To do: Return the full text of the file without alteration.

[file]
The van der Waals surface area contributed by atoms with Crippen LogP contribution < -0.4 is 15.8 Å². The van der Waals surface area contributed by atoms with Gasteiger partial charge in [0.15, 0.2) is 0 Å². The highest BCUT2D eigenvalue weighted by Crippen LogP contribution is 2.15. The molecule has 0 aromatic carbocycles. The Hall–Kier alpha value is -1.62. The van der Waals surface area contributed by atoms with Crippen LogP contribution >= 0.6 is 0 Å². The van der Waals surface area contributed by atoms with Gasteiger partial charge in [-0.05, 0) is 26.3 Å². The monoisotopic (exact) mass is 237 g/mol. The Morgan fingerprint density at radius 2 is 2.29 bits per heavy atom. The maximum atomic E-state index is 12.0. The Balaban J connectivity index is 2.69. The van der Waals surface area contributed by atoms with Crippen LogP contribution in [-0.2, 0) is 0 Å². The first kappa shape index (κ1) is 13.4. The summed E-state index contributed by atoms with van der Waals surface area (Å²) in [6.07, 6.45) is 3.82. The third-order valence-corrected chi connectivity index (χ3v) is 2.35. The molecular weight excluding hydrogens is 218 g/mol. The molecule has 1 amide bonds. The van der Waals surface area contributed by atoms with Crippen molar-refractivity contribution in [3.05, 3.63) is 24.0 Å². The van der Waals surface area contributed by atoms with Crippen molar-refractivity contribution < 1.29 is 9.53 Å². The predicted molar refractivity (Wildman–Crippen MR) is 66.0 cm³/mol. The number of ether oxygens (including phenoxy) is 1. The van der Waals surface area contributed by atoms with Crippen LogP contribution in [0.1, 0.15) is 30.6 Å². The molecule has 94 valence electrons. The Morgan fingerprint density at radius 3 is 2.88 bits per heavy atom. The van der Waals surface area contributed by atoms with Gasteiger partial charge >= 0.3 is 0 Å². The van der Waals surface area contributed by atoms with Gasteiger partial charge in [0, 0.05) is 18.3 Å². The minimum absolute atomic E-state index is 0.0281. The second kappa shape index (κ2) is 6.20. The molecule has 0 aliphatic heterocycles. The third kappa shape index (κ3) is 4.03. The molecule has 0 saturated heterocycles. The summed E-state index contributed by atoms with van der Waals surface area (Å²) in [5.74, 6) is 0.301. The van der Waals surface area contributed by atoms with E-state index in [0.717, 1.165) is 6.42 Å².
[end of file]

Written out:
The van der Waals surface area contributed by atoms with Crippen LogP contribution < -0.4 is 15.8 Å². The van der Waals surface area contributed by atoms with Gasteiger partial charge in [0.15, 0.2) is 0 Å². The highest BCUT2D eigenvalue weighted by Crippen LogP contribution is 2.15. The molecule has 0 aromatic carbocycles. The Hall–Kier alpha value is -1.62. The van der Waals surface area contributed by atoms with Crippen LogP contribution >= 0.6 is 0 Å². The van der Waals surface area contributed by atoms with Gasteiger partial charge in [-0.05, 0) is 26.3 Å². The monoisotopic (exact) mass is 237 g/mol. The Morgan fingerprint density at radius 2 is 2.29 bits per heavy atom. The maximum atomic E-state index is 12.0. The Balaban J connectivity index is 2.69. The van der Waals surface area contributed by atoms with Crippen LogP contribution in [-0.2, 0) is 0 Å². The first kappa shape index (κ1) is 13.4. The summed E-state index contributed by atoms with van der Waals surface area (Å²) in [6.07, 6.45) is 3.82. The third-order valence-corrected chi connectivity index (χ3v) is 2.35. The molecular weight excluding hydrogens is 218 g/mol. The molecule has 1 amide bonds. The van der Waals surface area contributed by atoms with Crippen molar-refractivity contribution in [3.05, 3.63) is 24.0 Å². The van der Waals surface area contributed by atoms with Crippen molar-refractivity contribution < 1.29 is 9.53 Å². The predicted molar refractivity (Wildman–Crippen MR) is 66.0 cm³/mol. The number of ether oxygens (including phenoxy) is 1. The van der Waals surface area contributed by atoms with Crippen LogP contribution in [0.1, 0.15) is 30.6 Å². The molecule has 94 valence electrons. The Morgan fingerprint density at radius 3 is 2.88 bits per heavy atom. The van der Waals surface area contributed by atoms with Gasteiger partial charge >= 0.3 is 0 Å². The van der Waals surface area contributed by atoms with Gasteiger partial charge in [0, 0.05) is 18.3 Å². The minimum absolute atomic E-state index is 0.0281. The second kappa shape index (κ2) is 6.20. The molecule has 0 aliphatic heterocycles. The third kappa shape index (κ3) is 4.03. The molecule has 0 saturated heterocycles. The summed E-state index contributed by atoms with van der Waals surface area (Å²) in [5.74, 6) is 0.301. The van der Waals surface area contributed by atoms with E-state index in [0.717, 1.165) is 6.42 Å².